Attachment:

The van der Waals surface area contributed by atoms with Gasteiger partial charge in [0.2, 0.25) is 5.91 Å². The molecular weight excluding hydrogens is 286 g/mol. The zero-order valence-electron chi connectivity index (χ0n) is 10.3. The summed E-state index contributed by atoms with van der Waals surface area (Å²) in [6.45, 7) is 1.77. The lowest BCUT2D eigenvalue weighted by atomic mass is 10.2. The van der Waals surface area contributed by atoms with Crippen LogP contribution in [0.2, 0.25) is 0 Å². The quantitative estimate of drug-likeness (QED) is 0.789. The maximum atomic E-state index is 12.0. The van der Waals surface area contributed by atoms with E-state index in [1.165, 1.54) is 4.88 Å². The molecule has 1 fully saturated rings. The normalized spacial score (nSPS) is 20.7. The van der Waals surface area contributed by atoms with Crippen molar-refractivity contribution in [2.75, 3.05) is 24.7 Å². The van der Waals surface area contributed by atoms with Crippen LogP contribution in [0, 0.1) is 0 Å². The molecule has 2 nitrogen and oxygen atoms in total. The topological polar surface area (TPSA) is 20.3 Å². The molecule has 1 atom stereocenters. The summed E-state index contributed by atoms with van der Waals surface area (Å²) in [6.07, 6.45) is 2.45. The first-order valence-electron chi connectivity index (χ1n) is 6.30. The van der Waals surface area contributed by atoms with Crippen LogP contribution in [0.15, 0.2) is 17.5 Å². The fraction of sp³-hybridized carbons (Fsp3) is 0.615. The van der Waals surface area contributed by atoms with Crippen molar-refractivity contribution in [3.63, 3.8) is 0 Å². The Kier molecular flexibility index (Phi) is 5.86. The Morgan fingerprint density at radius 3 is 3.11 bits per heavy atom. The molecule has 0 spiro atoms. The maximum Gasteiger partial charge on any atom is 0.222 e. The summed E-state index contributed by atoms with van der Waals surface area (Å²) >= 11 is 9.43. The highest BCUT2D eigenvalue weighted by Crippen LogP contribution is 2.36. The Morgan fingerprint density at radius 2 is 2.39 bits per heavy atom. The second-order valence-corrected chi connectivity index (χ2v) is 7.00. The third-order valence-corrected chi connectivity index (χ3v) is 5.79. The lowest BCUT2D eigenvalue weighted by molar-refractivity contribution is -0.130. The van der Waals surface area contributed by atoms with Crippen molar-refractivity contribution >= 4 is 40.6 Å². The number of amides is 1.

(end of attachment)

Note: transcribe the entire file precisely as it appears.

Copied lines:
The van der Waals surface area contributed by atoms with Gasteiger partial charge in [0.2, 0.25) is 5.91 Å². The molecular weight excluding hydrogens is 286 g/mol. The zero-order valence-electron chi connectivity index (χ0n) is 10.3. The summed E-state index contributed by atoms with van der Waals surface area (Å²) in [6.45, 7) is 1.77. The lowest BCUT2D eigenvalue weighted by atomic mass is 10.2. The van der Waals surface area contributed by atoms with Crippen LogP contribution in [0.2, 0.25) is 0 Å². The quantitative estimate of drug-likeness (QED) is 0.789. The maximum atomic E-state index is 12.0. The van der Waals surface area contributed by atoms with E-state index in [1.165, 1.54) is 4.88 Å². The molecule has 1 fully saturated rings. The normalized spacial score (nSPS) is 20.7. The van der Waals surface area contributed by atoms with Crippen molar-refractivity contribution in [2.75, 3.05) is 24.7 Å². The van der Waals surface area contributed by atoms with Crippen LogP contribution in [0, 0.1) is 0 Å². The molecule has 2 nitrogen and oxygen atoms in total. The topological polar surface area (TPSA) is 20.3 Å². The molecule has 1 atom stereocenters. The summed E-state index contributed by atoms with van der Waals surface area (Å²) in [6.07, 6.45) is 2.45. The first-order valence-electron chi connectivity index (χ1n) is 6.30. The van der Waals surface area contributed by atoms with Crippen LogP contribution in [0.15, 0.2) is 17.5 Å². The fraction of sp³-hybridized carbons (Fsp3) is 0.615. The van der Waals surface area contributed by atoms with Crippen molar-refractivity contribution in [3.63, 3.8) is 0 Å². The Kier molecular flexibility index (Phi) is 5.86. The Morgan fingerprint density at radius 3 is 3.11 bits per heavy atom. The molecule has 0 spiro atoms. The maximum Gasteiger partial charge on any atom is 0.222 e. The summed E-state index contributed by atoms with van der Waals surface area (Å²) >= 11 is 9.43. The highest BCUT2D eigenvalue weighted by Crippen LogP contribution is 2.36. The Morgan fingerprint density at radius 2 is 2.39 bits per heavy atom. The second-order valence-corrected chi connectivity index (χ2v) is 7.00. The third-order valence-corrected chi connectivity index (χ3v) is 5.79. The lowest BCUT2D eigenvalue weighted by molar-refractivity contribution is -0.130. The van der Waals surface area contributed by atoms with Crippen molar-refractivity contribution >= 4 is 40.6 Å². The number of amides is 1.